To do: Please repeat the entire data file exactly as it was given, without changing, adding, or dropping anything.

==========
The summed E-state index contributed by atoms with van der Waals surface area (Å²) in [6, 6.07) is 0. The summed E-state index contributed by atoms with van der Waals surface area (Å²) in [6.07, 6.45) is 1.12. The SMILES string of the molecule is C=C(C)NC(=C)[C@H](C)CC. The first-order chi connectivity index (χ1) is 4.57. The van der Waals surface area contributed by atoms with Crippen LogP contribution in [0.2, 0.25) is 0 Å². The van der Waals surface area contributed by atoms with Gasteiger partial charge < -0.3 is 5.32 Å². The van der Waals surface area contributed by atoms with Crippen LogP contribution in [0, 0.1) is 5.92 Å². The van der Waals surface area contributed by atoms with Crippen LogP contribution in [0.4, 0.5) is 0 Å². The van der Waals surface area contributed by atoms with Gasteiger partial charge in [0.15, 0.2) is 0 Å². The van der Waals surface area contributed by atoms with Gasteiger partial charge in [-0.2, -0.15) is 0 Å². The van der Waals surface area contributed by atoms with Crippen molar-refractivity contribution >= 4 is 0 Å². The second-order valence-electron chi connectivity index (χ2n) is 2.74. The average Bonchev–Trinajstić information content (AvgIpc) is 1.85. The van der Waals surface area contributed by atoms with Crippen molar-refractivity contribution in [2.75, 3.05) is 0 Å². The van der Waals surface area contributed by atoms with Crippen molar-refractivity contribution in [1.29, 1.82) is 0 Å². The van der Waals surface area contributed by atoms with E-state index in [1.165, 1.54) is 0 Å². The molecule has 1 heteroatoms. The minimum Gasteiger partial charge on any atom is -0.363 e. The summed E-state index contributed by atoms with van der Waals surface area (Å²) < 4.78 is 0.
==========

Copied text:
The summed E-state index contributed by atoms with van der Waals surface area (Å²) in [6, 6.07) is 0. The summed E-state index contributed by atoms with van der Waals surface area (Å²) in [6.07, 6.45) is 1.12. The SMILES string of the molecule is C=C(C)NC(=C)[C@H](C)CC. The first-order chi connectivity index (χ1) is 4.57. The van der Waals surface area contributed by atoms with Crippen LogP contribution in [0.2, 0.25) is 0 Å². The van der Waals surface area contributed by atoms with Gasteiger partial charge < -0.3 is 5.32 Å². The van der Waals surface area contributed by atoms with Crippen LogP contribution in [0, 0.1) is 5.92 Å². The van der Waals surface area contributed by atoms with Crippen LogP contribution in [0.4, 0.5) is 0 Å². The van der Waals surface area contributed by atoms with Gasteiger partial charge in [0.15, 0.2) is 0 Å². The van der Waals surface area contributed by atoms with Gasteiger partial charge in [-0.2, -0.15) is 0 Å². The van der Waals surface area contributed by atoms with Crippen molar-refractivity contribution >= 4 is 0 Å². The second-order valence-electron chi connectivity index (χ2n) is 2.74. The average Bonchev–Trinajstić information content (AvgIpc) is 1.85. The van der Waals surface area contributed by atoms with Crippen molar-refractivity contribution in [2.75, 3.05) is 0 Å². The van der Waals surface area contributed by atoms with Crippen molar-refractivity contribution in [1.29, 1.82) is 0 Å². The van der Waals surface area contributed by atoms with E-state index in [1.165, 1.54) is 0 Å². The molecule has 1 heteroatoms. The minimum Gasteiger partial charge on any atom is -0.363 e. The summed E-state index contributed by atoms with van der Waals surface area (Å²) < 4.78 is 0.